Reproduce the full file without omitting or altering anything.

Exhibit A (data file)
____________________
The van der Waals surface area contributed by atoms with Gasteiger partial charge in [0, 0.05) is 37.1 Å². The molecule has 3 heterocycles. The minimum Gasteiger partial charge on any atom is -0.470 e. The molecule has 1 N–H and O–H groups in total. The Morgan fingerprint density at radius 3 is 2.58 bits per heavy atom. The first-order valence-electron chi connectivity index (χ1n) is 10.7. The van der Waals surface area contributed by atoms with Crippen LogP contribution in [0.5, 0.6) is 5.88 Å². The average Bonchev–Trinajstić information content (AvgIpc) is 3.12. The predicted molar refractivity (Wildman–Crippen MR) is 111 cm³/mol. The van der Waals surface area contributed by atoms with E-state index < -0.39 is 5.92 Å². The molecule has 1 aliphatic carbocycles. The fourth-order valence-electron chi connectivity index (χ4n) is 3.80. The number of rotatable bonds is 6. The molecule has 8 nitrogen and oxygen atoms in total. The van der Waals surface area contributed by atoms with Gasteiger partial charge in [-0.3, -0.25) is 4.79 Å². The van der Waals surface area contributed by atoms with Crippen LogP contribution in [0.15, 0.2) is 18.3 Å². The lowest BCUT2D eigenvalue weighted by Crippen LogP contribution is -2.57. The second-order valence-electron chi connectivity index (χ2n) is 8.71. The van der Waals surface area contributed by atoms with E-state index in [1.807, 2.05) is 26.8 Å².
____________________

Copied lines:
The van der Waals surface area contributed by atoms with Gasteiger partial charge in [0, 0.05) is 37.1 Å². The molecule has 3 heterocycles. The minimum Gasteiger partial charge on any atom is -0.470 e. The molecule has 1 N–H and O–H groups in total. The Morgan fingerprint density at radius 3 is 2.58 bits per heavy atom. The first-order valence-electron chi connectivity index (χ1n) is 10.7. The van der Waals surface area contributed by atoms with Crippen LogP contribution in [0.5, 0.6) is 5.88 Å². The average Bonchev–Trinajstić information content (AvgIpc) is 3.12. The predicted molar refractivity (Wildman–Crippen MR) is 111 cm³/mol. The van der Waals surface area contributed by atoms with E-state index < -0.39 is 5.92 Å². The molecule has 1 aliphatic carbocycles. The fourth-order valence-electron chi connectivity index (χ4n) is 3.80. The number of rotatable bonds is 6. The molecule has 8 nitrogen and oxygen atoms in total. The van der Waals surface area contributed by atoms with Gasteiger partial charge in [-0.3, -0.25) is 4.79 Å². The van der Waals surface area contributed by atoms with Crippen LogP contribution in [0.15, 0.2) is 18.3 Å². The lowest BCUT2D eigenvalue weighted by Crippen LogP contribution is -2.57. The second-order valence-electron chi connectivity index (χ2n) is 8.71. The van der Waals surface area contributed by atoms with E-state index in [1.807, 2.05) is 26.8 Å².